Kenneth Baker of the San Francisco Chronicle reviews Diane Arbus “1971-1956,” currently on view at Fraenkel Gallery.
The gallery positions one image from each year in reverse chronology under each of five headings, intending to show that her obsessions did not evolve, though her skills and daring did: They shaped her creative posture from the outset. — Kenneth Baker
The San Francisco Examiner reviews our current exhibition, Diane Arbus: 1971-1956, commending the exhibition’s success in showcasing Arbus’s development as an artist.
Diane Arbus’ influence on modern and contemporary photography is unparalleled. Known largely for her images of freaks and geeks, a current exhibit at Fraenkel Gallery shows Arbus at her best, and her most varied…The show is a rich, penetrating meditation on one of America’s great photography masters. — Lauren Gallagher
Richard Misrach’s current exhibition at the David Brower Center, “Petrochemical America,” draws attention to the environmental destruction cased by industrial landscapes. His photographs capture the pollution the petrochemical industry has caused, in an area known as the Chemical Corridor.
I would have expected that environmental regulations or even broader environmental awareness over the decade would have had some impact on the region, but that has not been the case…In recent years, there have been numerous accidents, toxic releases and poor practices, not to mention the devastating Deep Horizon oil spill which occurred just as I was revisiting the area in 2010. — Richard Misrach
Christian Marclay discusses the concept and process behind his new body of work, in which he produces paintings that are visual representations of sounds.
The backgrounds are painted and the words are screened on top. There’s a visual confusion between what’s painted and what’s printed. The gestural action of the painting is mimicking the sounds, which were selected because they reference painting—splash, swoosh and slurp are all sounds that wet paint might make on canvas. – Christian Marclay
Judith Benhamou-Huet, curator and author of “The Worth of Art,” discusses Paris Photo 2013. The fair is one of the best places to find works of America’s most talented photographers, and Peter Hujar, she insists, is one of those gifted artists.
One of the great, underestimated, quite forgotten talent is Peter Hujar… — Judith Benhamou-Huet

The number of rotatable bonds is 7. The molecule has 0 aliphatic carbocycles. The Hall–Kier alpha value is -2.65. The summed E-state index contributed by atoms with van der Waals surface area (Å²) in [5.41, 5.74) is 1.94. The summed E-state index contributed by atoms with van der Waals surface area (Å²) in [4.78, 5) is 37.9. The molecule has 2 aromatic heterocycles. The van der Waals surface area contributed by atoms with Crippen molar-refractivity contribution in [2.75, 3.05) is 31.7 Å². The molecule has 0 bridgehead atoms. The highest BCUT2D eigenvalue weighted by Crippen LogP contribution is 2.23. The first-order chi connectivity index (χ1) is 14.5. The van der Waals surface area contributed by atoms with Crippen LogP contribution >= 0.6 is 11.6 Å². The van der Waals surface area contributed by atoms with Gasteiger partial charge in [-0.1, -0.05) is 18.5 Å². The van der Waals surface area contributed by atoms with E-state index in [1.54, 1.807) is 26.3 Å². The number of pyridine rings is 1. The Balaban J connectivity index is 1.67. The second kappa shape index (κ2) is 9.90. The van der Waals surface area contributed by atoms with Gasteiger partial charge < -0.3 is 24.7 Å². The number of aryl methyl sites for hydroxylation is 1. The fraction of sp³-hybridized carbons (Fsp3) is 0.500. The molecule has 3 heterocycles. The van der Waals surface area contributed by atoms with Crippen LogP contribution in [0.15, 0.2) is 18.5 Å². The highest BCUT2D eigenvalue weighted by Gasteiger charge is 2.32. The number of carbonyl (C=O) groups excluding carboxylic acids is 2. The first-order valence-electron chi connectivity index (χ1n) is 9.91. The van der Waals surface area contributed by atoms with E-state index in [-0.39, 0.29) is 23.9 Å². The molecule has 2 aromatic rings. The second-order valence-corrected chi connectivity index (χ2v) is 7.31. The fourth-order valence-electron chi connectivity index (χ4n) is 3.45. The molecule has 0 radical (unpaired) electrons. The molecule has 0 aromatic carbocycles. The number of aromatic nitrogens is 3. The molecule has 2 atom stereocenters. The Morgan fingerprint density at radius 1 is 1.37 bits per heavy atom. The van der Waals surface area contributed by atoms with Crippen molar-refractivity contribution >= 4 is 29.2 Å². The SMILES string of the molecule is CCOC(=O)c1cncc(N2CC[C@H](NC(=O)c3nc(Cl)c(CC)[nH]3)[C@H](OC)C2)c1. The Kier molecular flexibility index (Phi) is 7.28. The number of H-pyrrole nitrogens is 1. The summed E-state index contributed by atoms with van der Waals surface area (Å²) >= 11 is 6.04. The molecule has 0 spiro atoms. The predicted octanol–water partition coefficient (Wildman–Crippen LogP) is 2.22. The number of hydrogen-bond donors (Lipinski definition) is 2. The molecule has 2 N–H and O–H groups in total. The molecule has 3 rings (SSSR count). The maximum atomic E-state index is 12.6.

KQED recently reviewed our exhibition “Diane Arbus: 1971-1956.” The review praises the curatorial choices for showcasing Arbus’s technical and aesthetic evolution.
Of all the groupings, the most cohesive and unexpected is “Mysteries that Bring People Together.” It’s unexpected because, while they portray the subjects and often lurid situations that form the core of the entrenched Arbus’ narrative, the photographs also resist easy summation by portraying the at-times unusual human bonds and behaviors that drew the photographer’s eye. – Roula Seikaly
Robert Adams discusses the importance of having a book of one’s own photographs published in the age of digital media. This excerpt from his interview with Alexa Dilworth reflects his opinion that books will always be an integral part of a photographers career.
With respect to the option of having your work online, it seems to me many photographers still prefer books to that too, and the reasons are complicated. But a picture on paper, assuming it’s well reproduced, is closer to the experience of holding a print than seeing an image on a screen. There is also an important satisfaction in holding a well-made book. It’s a beautiful object from that itself suggests wholeness. The pleasure of that object still matters to a lot of photographers. —Robert Adams
From 7 September 2013 until 5 January 2014, the Portland Art Museum is showcasing an exhibition of 70 prints by Robert Adams, one of the most influential landscape photographers. The exhibition documents how the western landscape has been destroyed over the years due to human activity.
We have a decision to make, says the photographer, who believes clear-cutting should be banned and has campaigned for two failed ballot initiatives to stop the practice. It’s just like when we said, No, you can’t kill the last 80 buffalo on the North American continent. The problem isn’t that we don’t know how to fix this problem; it’s that we don’t have the political will. —Robert Adams
Robert Adams is among one of the artists featured in Art 21′s episode Ecology, that explores the relationship of nature and culture. Adams’s subject of photography has been the American West for the past 40 years, capturing the increasing destruction of our landscape. His exhibition “Turning Back” (1999-2003) focused on the changing scene of nature overtaken by human construction.
The final strength in really great photographs is that they suggest more than just what they show literally. Beauty, which I admit to being in pursuit of is extremely suspect toward among many in the art world. But I don’t think you can get along without it. It is a conformation frankly, of meaning in life.